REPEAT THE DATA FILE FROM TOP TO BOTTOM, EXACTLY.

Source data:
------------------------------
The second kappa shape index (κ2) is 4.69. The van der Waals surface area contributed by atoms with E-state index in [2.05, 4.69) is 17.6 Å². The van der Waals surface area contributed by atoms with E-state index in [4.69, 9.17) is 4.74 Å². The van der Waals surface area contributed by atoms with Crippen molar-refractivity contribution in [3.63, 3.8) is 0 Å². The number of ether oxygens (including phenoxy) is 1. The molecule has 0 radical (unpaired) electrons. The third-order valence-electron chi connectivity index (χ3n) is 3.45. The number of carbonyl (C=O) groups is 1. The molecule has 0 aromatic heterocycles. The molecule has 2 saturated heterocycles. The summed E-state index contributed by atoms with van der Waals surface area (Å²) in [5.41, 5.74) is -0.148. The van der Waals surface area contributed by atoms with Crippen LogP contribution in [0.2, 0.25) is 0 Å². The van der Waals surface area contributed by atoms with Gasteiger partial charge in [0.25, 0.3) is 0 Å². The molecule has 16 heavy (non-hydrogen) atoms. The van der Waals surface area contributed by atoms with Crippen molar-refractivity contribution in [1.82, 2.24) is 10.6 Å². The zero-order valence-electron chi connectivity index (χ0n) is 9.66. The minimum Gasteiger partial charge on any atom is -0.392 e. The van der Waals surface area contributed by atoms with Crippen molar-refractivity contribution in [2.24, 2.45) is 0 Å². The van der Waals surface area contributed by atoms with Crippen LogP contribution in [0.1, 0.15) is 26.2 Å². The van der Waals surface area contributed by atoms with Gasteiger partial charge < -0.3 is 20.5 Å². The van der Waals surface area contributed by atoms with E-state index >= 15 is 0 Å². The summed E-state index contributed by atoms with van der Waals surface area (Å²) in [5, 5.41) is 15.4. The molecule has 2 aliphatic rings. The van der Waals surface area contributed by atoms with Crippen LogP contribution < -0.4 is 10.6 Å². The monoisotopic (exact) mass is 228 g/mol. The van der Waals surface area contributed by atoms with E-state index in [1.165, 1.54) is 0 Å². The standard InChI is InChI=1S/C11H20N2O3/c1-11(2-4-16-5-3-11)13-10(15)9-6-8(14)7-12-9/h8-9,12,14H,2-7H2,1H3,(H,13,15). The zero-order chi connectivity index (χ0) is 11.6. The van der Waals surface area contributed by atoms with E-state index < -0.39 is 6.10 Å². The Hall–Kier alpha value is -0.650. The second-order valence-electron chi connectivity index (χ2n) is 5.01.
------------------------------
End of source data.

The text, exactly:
The second kappa shape index (κ2) is 4.69. The van der Waals surface area contributed by atoms with E-state index in [2.05, 4.69) is 17.6 Å². The van der Waals surface area contributed by atoms with E-state index in [4.69, 9.17) is 4.74 Å². The van der Waals surface area contributed by atoms with Crippen molar-refractivity contribution in [3.63, 3.8) is 0 Å². The number of ether oxygens (including phenoxy) is 1. The molecule has 0 radical (unpaired) electrons. The third-order valence-electron chi connectivity index (χ3n) is 3.45. The number of carbonyl (C=O) groups is 1. The molecule has 0 aromatic heterocycles. The molecule has 2 saturated heterocycles. The summed E-state index contributed by atoms with van der Waals surface area (Å²) in [5.41, 5.74) is -0.148. The van der Waals surface area contributed by atoms with Crippen LogP contribution in [0.2, 0.25) is 0 Å². The van der Waals surface area contributed by atoms with Gasteiger partial charge in [0.25, 0.3) is 0 Å². The molecule has 16 heavy (non-hydrogen) atoms. The van der Waals surface area contributed by atoms with Crippen molar-refractivity contribution in [1.82, 2.24) is 10.6 Å². The zero-order valence-electron chi connectivity index (χ0n) is 9.66. The minimum Gasteiger partial charge on any atom is -0.392 e. The van der Waals surface area contributed by atoms with Crippen molar-refractivity contribution in [2.24, 2.45) is 0 Å². The van der Waals surface area contributed by atoms with Crippen LogP contribution in [0.1, 0.15) is 26.2 Å². The van der Waals surface area contributed by atoms with Gasteiger partial charge < -0.3 is 20.5 Å². The van der Waals surface area contributed by atoms with E-state index >= 15 is 0 Å². The summed E-state index contributed by atoms with van der Waals surface area (Å²) in [5, 5.41) is 15.4. The molecule has 2 aliphatic rings. The van der Waals surface area contributed by atoms with Crippen LogP contribution < -0.4 is 10.6 Å². The monoisotopic (exact) mass is 228 g/mol. The van der Waals surface area contributed by atoms with E-state index in [1.165, 1.54) is 0 Å². The standard InChI is InChI=1S/C11H20N2O3/c1-11(2-4-16-5-3-11)13-10(15)9-6-8(14)7-12-9/h8-9,12,14H,2-7H2,1H3,(H,13,15). The zero-order chi connectivity index (χ0) is 11.6. The van der Waals surface area contributed by atoms with E-state index < -0.39 is 6.10 Å². The Hall–Kier alpha value is -0.650. The second-order valence-electron chi connectivity index (χ2n) is 5.01.